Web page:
Youth Suicide Resources and Links

Because youth suicide numbers in Colorado are about double the national average, it is important that we are talking about this and exploring solutions together. One is too many.

Please, talk to your child and share this information after you’ve reviewed it to ensure everyone knows and has access to organizations who can provide assistance.

TALK to your child about their feelings and about friends they might be concerned about.

The Second Wind Fund has a number of resources available to help you.  Here are just a few recommendation items from their website for easy sharing:

If You Have Concerns

  • ASK if they are struggling with suicidal thoughts. This doesn’t increase risk, in fact it reduces risk.
  • LISTEN to the youth in a compassionate and nonjudgemental way.
  • ENCOURAGE them to seek help – there is help and hope!
  • TELL them that you care.
  • PROTECT your youth at home. Learn tips on how to safe-guard your home by clicking here for English, or clicking here for Spanish.

Warning Signs from Second Wind Fund:

Warning Signs

Evidence that someone is seriously planning to suicide represents a clear signal that help is needed. By some estimates, four out of five people who suicide have tried to warn others of their intent through verbal statements, written notes, demonstrating a preoccupation with death or other behavior indicating that they are planning to end their life. Fortunately there are some common warning signs which, when acted upon, can save lives.

A Suicidal Youth May:

  • Talk about suicide, death, and/or no reason to live
  • Be preoccupied with death and dying
  • Withdraw from friends and/or social activities
  • Be preoccupied with death and dying
  • Withdraw from friends and/or social activities
  • Have a recent severe loss (especially relationship) or threat of a significant loss
  • Experience drastic changes in behavior
  • Lose interest in hobbies, work, school, etc.
  • Prepare for death by making out a will (unexpectedly) and final arrangements
  • Give away prized possessions
  • Have attempted suicide before
  • Take unnecessary risks; be reckless and/or impulsive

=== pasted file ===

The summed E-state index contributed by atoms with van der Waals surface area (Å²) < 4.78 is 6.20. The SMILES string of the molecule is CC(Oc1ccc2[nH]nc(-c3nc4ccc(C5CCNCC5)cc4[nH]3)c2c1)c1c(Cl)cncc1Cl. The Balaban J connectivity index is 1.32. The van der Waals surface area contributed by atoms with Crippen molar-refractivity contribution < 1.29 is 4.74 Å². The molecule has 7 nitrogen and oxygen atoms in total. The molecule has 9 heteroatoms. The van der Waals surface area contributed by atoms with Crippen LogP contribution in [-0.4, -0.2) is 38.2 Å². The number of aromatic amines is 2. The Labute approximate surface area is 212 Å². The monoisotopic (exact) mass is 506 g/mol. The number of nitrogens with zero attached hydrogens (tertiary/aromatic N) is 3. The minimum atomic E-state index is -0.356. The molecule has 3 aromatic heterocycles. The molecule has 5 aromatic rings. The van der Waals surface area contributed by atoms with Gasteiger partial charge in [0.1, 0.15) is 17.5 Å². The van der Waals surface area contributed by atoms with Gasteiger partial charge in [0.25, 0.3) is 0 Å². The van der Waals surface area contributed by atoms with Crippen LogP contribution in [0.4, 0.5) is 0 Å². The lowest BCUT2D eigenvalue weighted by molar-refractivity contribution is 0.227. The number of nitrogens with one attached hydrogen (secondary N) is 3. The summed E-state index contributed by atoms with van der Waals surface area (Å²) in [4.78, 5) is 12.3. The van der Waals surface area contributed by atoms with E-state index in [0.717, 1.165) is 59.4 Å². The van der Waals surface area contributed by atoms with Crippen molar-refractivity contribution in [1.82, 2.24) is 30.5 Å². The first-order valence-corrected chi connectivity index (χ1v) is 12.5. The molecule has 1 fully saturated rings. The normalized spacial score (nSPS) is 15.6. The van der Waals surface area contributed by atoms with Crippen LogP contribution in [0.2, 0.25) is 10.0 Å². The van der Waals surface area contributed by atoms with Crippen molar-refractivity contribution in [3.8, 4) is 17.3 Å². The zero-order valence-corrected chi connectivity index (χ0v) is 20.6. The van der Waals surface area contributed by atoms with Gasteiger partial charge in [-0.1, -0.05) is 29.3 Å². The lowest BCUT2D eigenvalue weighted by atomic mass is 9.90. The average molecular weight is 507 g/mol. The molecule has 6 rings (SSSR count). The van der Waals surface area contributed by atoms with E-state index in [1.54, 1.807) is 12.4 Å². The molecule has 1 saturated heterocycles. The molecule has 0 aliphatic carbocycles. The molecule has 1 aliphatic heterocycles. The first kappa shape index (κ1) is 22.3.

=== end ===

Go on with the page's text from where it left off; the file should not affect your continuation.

• Lose interest in their personal appearance
  • Increase their use of alcohol or drugs
  • Express a sense of hopelessness
  • Be faced with a situation of humiliation or failure
  • Be faced with a disciplinary crisis
  • Have a history of violence or hostility
  • Have been unwilling to “connect” with potential helpers

Suicide affects all ages, nationalities, genders, and socio-economic backgrounds, and many people at some time in life may think about suicide. Most everyone decides to live because they come to realize that the crisis is temporary, but death is not. On the other hand, people in the midst of a crisis often perceive their dilemma as inescapable and feel an utter loss of control.

Be Aware of Feelings, Thoughts and Behaviors:

  • Can’t stop the pain
  • Can’t think clearly
  • Can’t make decisions
  • Can’t see any way out
  • Can’t sleep, eat or work
  • Can’t get out of the depression
  • Can’t make the sadness go away
  • Can’t see the possibility of change
  • Can’t see themselves as worthwhile
  • Can’t get someone’s attention
  • Can’t seem to get control

Mental Health Colorado has a school mental health toolkit available HERE. “The toolkit will help you make the case for schools to implement practices such as screenings, suicide prevention, and wellness plans.”

“Studies show children are more likely to seek help if support is available at school—where they spend the bulk of their waking hours. If you aren’t sure where to begin improving mental health services at your school, start with this toolkit.”

Here are a number of other resources available from Mental Health Colorado:


If you’re looking for some ways to boost your mental health right now, here are some tips.

Please call 911 if you are experiencing a life-threatening emergency.

Safe2Tell is another excellent resource. Reports can be made via the app, phone, or website.

“To make a report, call 1-877-542-7233 from anywhere, 24 hours a day, seven days a week. The call is free. You also may make a web-tip or download the Safe2Tell mobile app on the Apple App Store or Google Play. Remember, your identity is safe. No one will ask for your name or number. There is no caller id., no call tracing, no call recording and no call forwarding. We only want to hear your concern and try to help.”

“The anonymity of all Safe2Tell Colorado reports is protected by C.R.S. 07-197. This means the reporting party remains UNKNOWN by Colorado State Law.”

“Safe2Tell Colorado provides the only anonymous way for students, parents and community members to report unsafe and risky behaviors before they grow out of control. Each year, Safe2Tell Colorado receives thousands of reports on bullying, cyber-bullying, suicide threats, mental health concerns, child abuse, substance abuse, violence, planned school attacks, and other concerning behaviors. Each concern reported to Safe2Tell Colorado allows for caring, concerned adults to effectively intervene in the life a child or youth who is struggling.”

In an emergency, call 911 or go to the nearest hospital emergency room.

24-Hour National Suicide Prevention Hotline 1-800-273-8255 (TALK)

24-Hour Colorado Crisis Support Line 1-844-493-8255 (TALK)


As Robbie’s Hope says, “It’s okay to not be okay.” (Consider purchasing items from their website to help prevent youth suicide.)

“Robbie’s Hope was established to provide support to our local resources in an effort to broaden and deepen the awareness of depression and suicide prevention in our local schools.”

Please also consider a donation to Mental Health Colorado or the Second Wind Fund.